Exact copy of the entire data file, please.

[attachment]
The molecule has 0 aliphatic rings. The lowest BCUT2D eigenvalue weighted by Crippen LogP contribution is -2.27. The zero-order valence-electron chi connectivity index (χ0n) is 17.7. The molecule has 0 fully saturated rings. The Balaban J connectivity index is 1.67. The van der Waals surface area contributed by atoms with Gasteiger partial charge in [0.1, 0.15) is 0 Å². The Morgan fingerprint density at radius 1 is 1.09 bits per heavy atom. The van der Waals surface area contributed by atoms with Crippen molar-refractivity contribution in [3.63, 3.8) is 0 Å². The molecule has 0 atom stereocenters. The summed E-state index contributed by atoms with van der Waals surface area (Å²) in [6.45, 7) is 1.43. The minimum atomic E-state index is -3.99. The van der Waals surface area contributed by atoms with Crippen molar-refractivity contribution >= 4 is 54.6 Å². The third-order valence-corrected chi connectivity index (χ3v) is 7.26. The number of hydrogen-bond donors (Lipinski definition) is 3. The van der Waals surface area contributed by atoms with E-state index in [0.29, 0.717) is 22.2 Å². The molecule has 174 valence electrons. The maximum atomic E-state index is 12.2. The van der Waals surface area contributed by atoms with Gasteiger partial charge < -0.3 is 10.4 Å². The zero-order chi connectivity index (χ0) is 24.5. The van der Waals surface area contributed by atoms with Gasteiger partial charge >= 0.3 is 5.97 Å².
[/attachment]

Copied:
The molecule has 0 aliphatic rings. The lowest BCUT2D eigenvalue weighted by Crippen LogP contribution is -2.27. The zero-order valence-electron chi connectivity index (χ0n) is 17.7. The molecule has 0 fully saturated rings. The Balaban J connectivity index is 1.67. The van der Waals surface area contributed by atoms with Gasteiger partial charge in [0.1, 0.15) is 0 Å². The Morgan fingerprint density at radius 1 is 1.09 bits per heavy atom. The van der Waals surface area contributed by atoms with Crippen molar-refractivity contribution in [3.63, 3.8) is 0 Å². The molecule has 0 atom stereocenters. The summed E-state index contributed by atoms with van der Waals surface area (Å²) in [6.45, 7) is 1.43. The minimum atomic E-state index is -3.99. The van der Waals surface area contributed by atoms with Crippen molar-refractivity contribution >= 4 is 54.6 Å². The third-order valence-corrected chi connectivity index (χ3v) is 7.26. The number of hydrogen-bond donors (Lipinski definition) is 3. The van der Waals surface area contributed by atoms with E-state index in [0.29, 0.717) is 22.2 Å². The molecule has 174 valence electrons. The maximum atomic E-state index is 12.2. The van der Waals surface area contributed by atoms with Gasteiger partial charge < -0.3 is 10.4 Å². The zero-order chi connectivity index (χ0) is 24.5. The van der Waals surface area contributed by atoms with Gasteiger partial charge >= 0.3 is 5.97 Å².